Water will be disinfected by a machine called a "catalytic oxidator," which heats the water to as much as 265 degrees F. The organic molecules in microbes are oxidised by this process, which kills nearly all of them. Just to be sure, the water is then treated with iodine.

After this disinfection, the water should have less than 100 microbes in 100 millilitres of water.

"The water is extremely clean if you compare it to the water that you drink at home," Roman said. "The water on the Station is many, many times cleaner."

For the health of the crew as well as the Station's hardware, microbes must also be kept from growing on surfaces and in nooks and crannies.

"The biggest threat to the Station from the microbes is degradation of the materials," Roman said. "They'll eat pretty much anything."

"As they grow on surfaces, (fungi) produce an acid which will eventually corrode the material," Roman continued. "They start using most materials as a source of food. Have you seen bathroom tile that's been overgrown by mold? Over time, you will notice that the mold has kind of eaten the tile and grout."

As exemplified by the now-famous problems with mold and other fungi aboard the Russian space station Mir, microbes can not only survive in the metallic world of a space station, they can thrive.

Considering the inhospitable environments in which microbes live on Earth, this should come as no surprise.

"They can live in the driest deserts on Earth; they live in Antarctica and also in these deep sea vents and in that boiling water out at Yellowstone. They are very adaptable, and they can grow just about anywhere as long as they have their basic requirements met," Pierson said.



Growth of microbes on the Station's hardware will be controlled in several ways.

First, all materials used in the Space Station are tested for resistance to fungi, such as mold. A paint with a fungus-killing chemical is also used.

Controlling the humidity of the air in the Station is also an effective way of discouraging microbe growth.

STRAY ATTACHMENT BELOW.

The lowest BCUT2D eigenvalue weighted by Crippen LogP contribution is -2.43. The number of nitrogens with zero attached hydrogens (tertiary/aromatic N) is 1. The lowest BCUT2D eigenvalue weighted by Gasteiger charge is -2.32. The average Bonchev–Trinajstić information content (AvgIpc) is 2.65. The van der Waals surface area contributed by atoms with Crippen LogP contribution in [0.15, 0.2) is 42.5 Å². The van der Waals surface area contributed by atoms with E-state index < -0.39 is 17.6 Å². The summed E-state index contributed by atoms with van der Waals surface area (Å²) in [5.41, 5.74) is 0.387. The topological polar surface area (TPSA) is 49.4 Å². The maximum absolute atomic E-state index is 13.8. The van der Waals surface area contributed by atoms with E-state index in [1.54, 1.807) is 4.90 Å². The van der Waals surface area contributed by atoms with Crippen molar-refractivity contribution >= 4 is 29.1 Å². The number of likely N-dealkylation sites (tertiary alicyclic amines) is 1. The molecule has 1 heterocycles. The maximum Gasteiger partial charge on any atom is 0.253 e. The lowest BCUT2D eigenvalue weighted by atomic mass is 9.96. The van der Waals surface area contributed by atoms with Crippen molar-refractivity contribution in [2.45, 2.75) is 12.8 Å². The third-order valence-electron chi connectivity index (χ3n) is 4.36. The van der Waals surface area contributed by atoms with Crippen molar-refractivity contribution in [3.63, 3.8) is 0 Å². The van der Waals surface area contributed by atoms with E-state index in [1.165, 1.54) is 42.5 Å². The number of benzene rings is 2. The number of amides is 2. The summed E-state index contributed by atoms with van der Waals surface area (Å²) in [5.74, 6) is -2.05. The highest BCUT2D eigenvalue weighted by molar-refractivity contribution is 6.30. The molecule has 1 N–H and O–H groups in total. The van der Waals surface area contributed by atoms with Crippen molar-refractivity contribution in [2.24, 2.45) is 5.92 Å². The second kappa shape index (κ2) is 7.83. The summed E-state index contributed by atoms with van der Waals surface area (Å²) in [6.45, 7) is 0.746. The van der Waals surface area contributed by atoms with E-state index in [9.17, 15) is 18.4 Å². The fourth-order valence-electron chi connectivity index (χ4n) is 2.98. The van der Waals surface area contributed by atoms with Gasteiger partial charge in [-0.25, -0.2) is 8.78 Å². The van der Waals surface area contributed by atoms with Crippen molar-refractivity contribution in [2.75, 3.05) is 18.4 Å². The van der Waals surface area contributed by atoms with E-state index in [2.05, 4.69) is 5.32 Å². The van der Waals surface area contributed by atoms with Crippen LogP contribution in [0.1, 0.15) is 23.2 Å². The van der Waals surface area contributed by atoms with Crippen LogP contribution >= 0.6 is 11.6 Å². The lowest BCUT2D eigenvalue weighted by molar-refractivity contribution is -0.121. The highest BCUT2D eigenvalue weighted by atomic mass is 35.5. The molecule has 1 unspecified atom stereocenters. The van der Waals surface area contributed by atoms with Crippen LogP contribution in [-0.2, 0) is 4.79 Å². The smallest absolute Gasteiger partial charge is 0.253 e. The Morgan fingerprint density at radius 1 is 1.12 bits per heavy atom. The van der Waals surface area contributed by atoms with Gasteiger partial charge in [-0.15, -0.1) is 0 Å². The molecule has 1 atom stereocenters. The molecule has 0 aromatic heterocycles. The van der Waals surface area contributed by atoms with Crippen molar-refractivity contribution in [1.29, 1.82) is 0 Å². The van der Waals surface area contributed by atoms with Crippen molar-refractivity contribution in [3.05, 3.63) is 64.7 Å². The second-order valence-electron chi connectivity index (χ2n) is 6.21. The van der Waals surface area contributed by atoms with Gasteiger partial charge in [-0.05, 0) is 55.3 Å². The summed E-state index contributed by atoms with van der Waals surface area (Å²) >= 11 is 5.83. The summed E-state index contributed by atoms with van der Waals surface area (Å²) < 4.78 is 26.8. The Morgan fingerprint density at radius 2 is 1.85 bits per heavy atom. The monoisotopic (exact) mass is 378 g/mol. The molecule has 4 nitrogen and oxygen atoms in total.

"If you reduce the humidity to 65 to 70 percent -- which is what the Space Station is doing -- it's harder for microbes like fungus to grow," Roman said. "They like higher humidities."

And finally, the Space Station crew will keep surfaces clean the old-fashioned way: they'll clean them.

Housekeeping duties will include regularly wiping down surfaces with a cloth containing an antiseptic solution.

All of these measures to minimize microbes in the air and water and on surfaces should allow the Station and its crew to conduct their mission in good health.

"We have a healthy crew going up there, their food (contains very few microbes), and their water is very clean," Roman said. "So the chance of them getting sick from an infection is very low."
Sačuvana
Taki
Gost
« Odgovor #1 poslato: 12.08.2002. 23:28:47 »

Ako se niste zapitali odakle im voda, evo... meni je to bilo onako bas odvratno :-)



Water on the Space Station
 
 
 
Rationing and recycling will be an essential part of life on the International Space Station. In this article, we explore where the crew will get their water and how they will (re)use it.

by Dr Tony Philips and Patrick Barry



 
Future astronauts poised to blast off for an extended stay on the International Space Station (ISS) might first consider dashing to the toilet for a quick splash at the lavatory, or better yet, a luxurious hot shower. Once on board the ISS, spacefarers are in for a steady diet of sponge baths using water distilled from -- among other places -- their crewmates breath!

If you're squeamish, read no farther, because the crew will eventually include lab rodents -- and they'll be breathing, too. All of the denizens of the space station lose water when they exhale or sweat. Such vapors add to the ambient cabin humidity, which is eventually condensed and returned to the general water supply.

Sometimes it's better not to think about where your next glass of water is coming from!

Rationing and recycling will be an essential part of daily life on the ISS. In orbit, where Earth's natural life support system is missing, the Space Station itself has to provide abundant power, clean water, and breathable air at the right temperature and humidity -- 24 hours a day, 7 days a week, indefinitely. Nothing can go to waste.

In this article, we will examine how the Space Station's Environmental Control and Life Support System (ECLSS), under continuing development at the Marshall Space Flight Centre, will help astronauts use and reuse their precious supplies of water.

Making a Splash in Space

Before recycling can begin, there has to be some water to start with.



"We have plenty of water on the Space Station now," says Jim Reuter, leader of the ECLSS group at the Marshall Space Flight Centre. "The Russian module Zarya is packed with contingency water containers (CWCs) that were carried over from the Space Shuttle during assembly missions earlier this year. They look like duffle bags and each one holds about 90 lbs."

"But it's expensive to ferry water from Earth," he added. "We have to recycle. There's already a Russian-built water processor in orbit that collects humidity from the air. Here at Marshall we're building a regenerative system that will be able to recycle almost every drop of water on the station and support a crew of seven with minimal resupplies."